Teaching a Friend to Can Chicken

I want to take you to the moment of this picture above. I was camping out at my parents' house next door since there were Amish construction workers stomping around in mine, performing a complete remodel on two bathrooms. Daisy and I gazed out the window at the birds at the feeders, and I was thinking about the crazy week we have had with no toilets or running water in our own home.
I thought about how good it has been for our kids, especially at night while sitting at my Amish parents home, no television or computer to distract us.  They'd read the paper, or talk to us, or sift through Mom's secret drawer of treasures. Sometimes we laughed until we about rolled out of our chairs. One evening, we thought of all the ways my Mom would have a fit if she ever saw her house looking like this. My mom is an amazing housekeeper, and, yes, her house will be just like she left it when we're done. In the meantime, we are very grateful we have somewhere to sleep.

I've been promising my friend Summer that I would teach her to can chicken, so what better time than now, when we could use the kitchen in Mom's garage that's all set up for things like this.
Summer had 40 pounds of organic, boneless, skinless thighs and breasts to process. All you do is rinse the pieces under water and put them into your pint or quart cans, put 1 tsp salt per quart on top, then fill the jar with water. Next, wipe the rim and screw on the lids. I water bathe all of my canning, so the next step is to put the jars in a big kettle and cover with water and a dab of vinegar. Once the water boils, you keep in going on a slow boil for three hours. Its that easy!!! Summer ended up with 45 pints from 40 pounds of chicken.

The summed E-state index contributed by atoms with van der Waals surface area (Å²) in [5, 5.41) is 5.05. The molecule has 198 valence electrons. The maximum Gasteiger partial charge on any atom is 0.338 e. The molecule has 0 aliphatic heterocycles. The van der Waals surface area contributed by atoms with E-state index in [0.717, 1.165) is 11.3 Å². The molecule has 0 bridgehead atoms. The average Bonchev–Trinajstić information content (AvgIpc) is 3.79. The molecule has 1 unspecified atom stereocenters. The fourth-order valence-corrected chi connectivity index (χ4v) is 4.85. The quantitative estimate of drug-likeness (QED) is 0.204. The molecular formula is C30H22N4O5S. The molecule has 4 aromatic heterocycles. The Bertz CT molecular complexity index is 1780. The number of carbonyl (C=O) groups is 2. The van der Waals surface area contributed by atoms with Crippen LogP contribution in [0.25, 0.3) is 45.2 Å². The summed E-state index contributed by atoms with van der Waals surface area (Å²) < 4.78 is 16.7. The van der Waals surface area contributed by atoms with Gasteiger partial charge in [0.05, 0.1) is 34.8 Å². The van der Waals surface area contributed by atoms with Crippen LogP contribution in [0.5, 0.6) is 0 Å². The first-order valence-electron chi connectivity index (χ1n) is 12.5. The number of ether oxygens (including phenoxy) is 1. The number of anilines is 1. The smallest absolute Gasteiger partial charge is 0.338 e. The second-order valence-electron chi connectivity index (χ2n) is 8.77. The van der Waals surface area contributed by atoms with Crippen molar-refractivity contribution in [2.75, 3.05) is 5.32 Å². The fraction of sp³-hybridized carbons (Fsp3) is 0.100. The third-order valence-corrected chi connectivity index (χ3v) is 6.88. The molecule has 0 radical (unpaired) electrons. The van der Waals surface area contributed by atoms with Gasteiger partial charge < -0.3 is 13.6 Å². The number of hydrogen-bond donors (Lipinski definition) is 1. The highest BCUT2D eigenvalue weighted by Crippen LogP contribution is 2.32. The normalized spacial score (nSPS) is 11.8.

A couple of days before we had planned this day of canning, I had texted her that if she wanted to, we could can soup, too. I'd be more than happy to help while the chicken is cooking.

So Summer shows up with all the ingredients, along with a frozen ham bone for the bean soup and two packs of frozen chicken for the noodle soup.
WARNING: I won't have exact recipes on these soups. I know, I know... it drove Summer crazy, too.
While I was making soup, she was trying to check her iPad for a good recipe, and I kept telling her we didn't need recipes. 
Yes! she did help, too. 
First, we started with Summer's grandma's recipe by throwing the ham bone into a 12 quart pot filled 3/4 full with water and brought it to a boil. Once the water came to a boil, I added the organic dry beans, navy beans, black beans, and lima beans to the pot and added two chopped onions, then seasoned it with black pepper, salt, and garlic powder.  We simmered the bean soup for 5 hours. It was amazing! Then we put it in jars and water bathed for 2 1/2 hours.

In the meantime, between washing jars and checking the water baths, the chicken was ready to be picked from the bones for noodle soup.
My guess is we had:
 3 quarts shredded chicken
2 gallons chicken broth
3 lbs wide noodles, cooked lightly then rinsed in cold water to avoid overcooking

6 cups each of diced and slightly cooked:
2 tablespoons basil and oregano
 lots salt and black pepper
chicken flavoring

The chicken noodle soup gets water bathed for 2 hours.

She was so happy to get 10 quarts of bean soup and 17 quarts of chicken noodle soup. And every last jar sealed!
I was happy to have showed her that canning is easy, and we also had a fun day together. It helped me forget the mess my own house was in.
The next day, Summer came back, and we washed all the sealed jars before she took them home.
The English lady went home happy with now having her own Amish treasures.

I finished the day feeling feeling so domestic that I washed our laundry in my Amish mom's laundry room.
It was another great day of living in Amish Paradise.

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